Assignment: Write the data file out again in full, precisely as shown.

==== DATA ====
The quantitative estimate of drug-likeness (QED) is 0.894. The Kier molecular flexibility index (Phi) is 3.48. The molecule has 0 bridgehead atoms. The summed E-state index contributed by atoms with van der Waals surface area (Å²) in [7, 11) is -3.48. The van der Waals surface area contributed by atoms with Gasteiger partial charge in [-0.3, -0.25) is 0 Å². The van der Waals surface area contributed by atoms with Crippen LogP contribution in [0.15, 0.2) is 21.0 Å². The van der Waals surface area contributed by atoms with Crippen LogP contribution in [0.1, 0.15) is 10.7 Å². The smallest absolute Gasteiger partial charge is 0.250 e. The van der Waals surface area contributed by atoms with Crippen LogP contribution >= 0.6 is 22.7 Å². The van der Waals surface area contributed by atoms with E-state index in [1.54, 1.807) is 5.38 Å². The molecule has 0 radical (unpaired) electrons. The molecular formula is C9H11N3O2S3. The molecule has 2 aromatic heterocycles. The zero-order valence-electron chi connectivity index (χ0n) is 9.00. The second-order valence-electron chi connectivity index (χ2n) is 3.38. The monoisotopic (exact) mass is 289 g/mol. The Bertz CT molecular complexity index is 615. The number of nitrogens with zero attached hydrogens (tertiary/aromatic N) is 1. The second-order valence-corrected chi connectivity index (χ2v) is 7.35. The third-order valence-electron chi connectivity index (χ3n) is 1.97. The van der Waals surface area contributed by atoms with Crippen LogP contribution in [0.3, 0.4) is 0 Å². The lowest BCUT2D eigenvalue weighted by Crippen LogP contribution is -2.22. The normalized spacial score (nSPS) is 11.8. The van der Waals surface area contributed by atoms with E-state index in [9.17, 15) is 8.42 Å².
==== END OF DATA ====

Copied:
The quantitative estimate of drug-likeness (QED) is 0.894. The Kier molecular flexibility index (Phi) is 3.48. The molecule has 0 bridgehead atoms. The summed E-state index contributed by atoms with van der Waals surface area (Å²) in [7, 11) is -3.48. The van der Waals surface area contributed by atoms with Gasteiger partial charge in [-0.3, -0.25) is 0 Å². The van der Waals surface area contributed by atoms with Crippen LogP contribution in [0.15, 0.2) is 21.0 Å². The van der Waals surface area contributed by atoms with Crippen LogP contribution in [0.1, 0.15) is 10.7 Å². The smallest absolute Gasteiger partial charge is 0.250 e. The van der Waals surface area contributed by atoms with Crippen LogP contribution >= 0.6 is 22.7 Å². The van der Waals surface area contributed by atoms with E-state index in [1.54, 1.807) is 5.38 Å². The molecule has 0 radical (unpaired) electrons. The molecular formula is C9H11N3O2S3. The molecule has 2 aromatic heterocycles. The zero-order valence-electron chi connectivity index (χ0n) is 9.00. The second-order valence-electron chi connectivity index (χ2n) is 3.38. The monoisotopic (exact) mass is 289 g/mol. The Bertz CT molecular complexity index is 615. The number of nitrogens with zero attached hydrogens (tertiary/aromatic N) is 1. The second-order valence-corrected chi connectivity index (χ2v) is 7.35. The third-order valence-electron chi connectivity index (χ3n) is 1.97. The van der Waals surface area contributed by atoms with Crippen LogP contribution in [0.3, 0.4) is 0 Å². The lowest BCUT2D eigenvalue weighted by Crippen LogP contribution is -2.22. The normalized spacial score (nSPS) is 11.8. The van der Waals surface area contributed by atoms with E-state index in [9.17, 15) is 8.42 Å².